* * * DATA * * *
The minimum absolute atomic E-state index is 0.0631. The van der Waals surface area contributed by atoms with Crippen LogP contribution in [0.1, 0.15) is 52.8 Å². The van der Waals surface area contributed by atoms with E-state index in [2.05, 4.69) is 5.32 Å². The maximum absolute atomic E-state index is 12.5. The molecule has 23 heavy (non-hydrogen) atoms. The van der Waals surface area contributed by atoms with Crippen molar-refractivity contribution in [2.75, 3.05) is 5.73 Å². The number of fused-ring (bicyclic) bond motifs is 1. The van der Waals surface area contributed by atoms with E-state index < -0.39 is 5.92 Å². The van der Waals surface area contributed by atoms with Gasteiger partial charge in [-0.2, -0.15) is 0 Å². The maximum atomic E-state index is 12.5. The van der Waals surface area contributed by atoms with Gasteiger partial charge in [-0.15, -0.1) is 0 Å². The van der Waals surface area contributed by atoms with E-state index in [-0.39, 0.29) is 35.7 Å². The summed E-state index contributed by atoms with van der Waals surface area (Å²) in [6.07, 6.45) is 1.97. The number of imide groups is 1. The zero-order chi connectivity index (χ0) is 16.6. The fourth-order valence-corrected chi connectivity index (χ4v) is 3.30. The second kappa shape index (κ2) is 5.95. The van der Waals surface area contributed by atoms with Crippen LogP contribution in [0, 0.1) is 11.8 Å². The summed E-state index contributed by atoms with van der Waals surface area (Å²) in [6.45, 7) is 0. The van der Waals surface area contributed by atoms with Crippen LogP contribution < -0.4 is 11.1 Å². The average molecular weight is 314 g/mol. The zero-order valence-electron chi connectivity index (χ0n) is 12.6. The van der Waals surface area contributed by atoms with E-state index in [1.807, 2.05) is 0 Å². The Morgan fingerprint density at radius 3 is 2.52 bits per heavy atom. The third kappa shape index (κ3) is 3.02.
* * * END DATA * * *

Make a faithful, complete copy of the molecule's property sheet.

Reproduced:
The minimum absolute atomic E-state index is 0.0631. The van der Waals surface area contributed by atoms with Crippen LogP contribution in [0.1, 0.15) is 52.8 Å². The van der Waals surface area contributed by atoms with E-state index in [2.05, 4.69) is 5.32 Å². The maximum absolute atomic E-state index is 12.5. The molecule has 23 heavy (non-hydrogen) atoms. The van der Waals surface area contributed by atoms with Crippen molar-refractivity contribution in [2.75, 3.05) is 5.73 Å². The number of fused-ring (bicyclic) bond motifs is 1. The van der Waals surface area contributed by atoms with E-state index < -0.39 is 5.92 Å². The van der Waals surface area contributed by atoms with Gasteiger partial charge in [-0.2, -0.15) is 0 Å². The maximum atomic E-state index is 12.5. The van der Waals surface area contributed by atoms with Gasteiger partial charge in [-0.15, -0.1) is 0 Å². The van der Waals surface area contributed by atoms with E-state index in [-0.39, 0.29) is 35.7 Å². The summed E-state index contributed by atoms with van der Waals surface area (Å²) in [6.07, 6.45) is 1.97. The number of imide groups is 1. The zero-order chi connectivity index (χ0) is 16.6. The fourth-order valence-corrected chi connectivity index (χ4v) is 3.30. The second kappa shape index (κ2) is 5.95. The van der Waals surface area contributed by atoms with Crippen LogP contribution in [0, 0.1) is 11.8 Å². The summed E-state index contributed by atoms with van der Waals surface area (Å²) in [6.45, 7) is 0. The van der Waals surface area contributed by atoms with Crippen LogP contribution < -0.4 is 11.1 Å². The average molecular weight is 314 g/mol. The zero-order valence-electron chi connectivity index (χ0n) is 12.6. The van der Waals surface area contributed by atoms with E-state index in [1.807, 2.05) is 0 Å². The Morgan fingerprint density at radius 3 is 2.52 bits per heavy atom. The third kappa shape index (κ3) is 3.02.